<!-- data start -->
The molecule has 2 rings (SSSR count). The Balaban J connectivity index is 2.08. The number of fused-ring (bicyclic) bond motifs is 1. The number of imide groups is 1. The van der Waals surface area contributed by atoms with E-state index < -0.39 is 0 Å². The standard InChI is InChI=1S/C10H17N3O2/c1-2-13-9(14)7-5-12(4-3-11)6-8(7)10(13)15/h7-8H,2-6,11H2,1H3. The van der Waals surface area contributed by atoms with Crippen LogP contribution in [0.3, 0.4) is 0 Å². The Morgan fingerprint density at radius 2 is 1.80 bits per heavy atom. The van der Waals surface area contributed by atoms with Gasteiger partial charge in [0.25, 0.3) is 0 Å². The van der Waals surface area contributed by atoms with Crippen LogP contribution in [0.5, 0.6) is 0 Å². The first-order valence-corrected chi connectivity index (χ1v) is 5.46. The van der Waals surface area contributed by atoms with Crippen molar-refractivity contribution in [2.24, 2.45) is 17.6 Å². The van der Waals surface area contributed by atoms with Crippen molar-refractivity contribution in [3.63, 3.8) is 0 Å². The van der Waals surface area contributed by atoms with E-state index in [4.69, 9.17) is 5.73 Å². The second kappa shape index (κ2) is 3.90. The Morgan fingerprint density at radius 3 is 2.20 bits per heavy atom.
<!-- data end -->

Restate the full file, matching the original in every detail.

The molecule has 2 rings (SSSR count). The Balaban J connectivity index is 2.08. The number of fused-ring (bicyclic) bond motifs is 1. The number of imide groups is 1. The van der Waals surface area contributed by atoms with E-state index < -0.39 is 0 Å². The standard InChI is InChI=1S/C10H17N3O2/c1-2-13-9(14)7-5-12(4-3-11)6-8(7)10(13)15/h7-8H,2-6,11H2,1H3. The van der Waals surface area contributed by atoms with Crippen LogP contribution in [0.3, 0.4) is 0 Å². The Morgan fingerprint density at radius 2 is 1.80 bits per heavy atom. The van der Waals surface area contributed by atoms with Gasteiger partial charge in [0.25, 0.3) is 0 Å². The van der Waals surface area contributed by atoms with Crippen LogP contribution in [0.5, 0.6) is 0 Å². The first-order valence-corrected chi connectivity index (χ1v) is 5.46. The van der Waals surface area contributed by atoms with Crippen molar-refractivity contribution in [2.24, 2.45) is 17.6 Å². The van der Waals surface area contributed by atoms with Crippen molar-refractivity contribution in [3.63, 3.8) is 0 Å². The van der Waals surface area contributed by atoms with E-state index in [4.69, 9.17) is 5.73 Å². The second kappa shape index (κ2) is 3.90. The Morgan fingerprint density at radius 3 is 2.20 bits per heavy atom.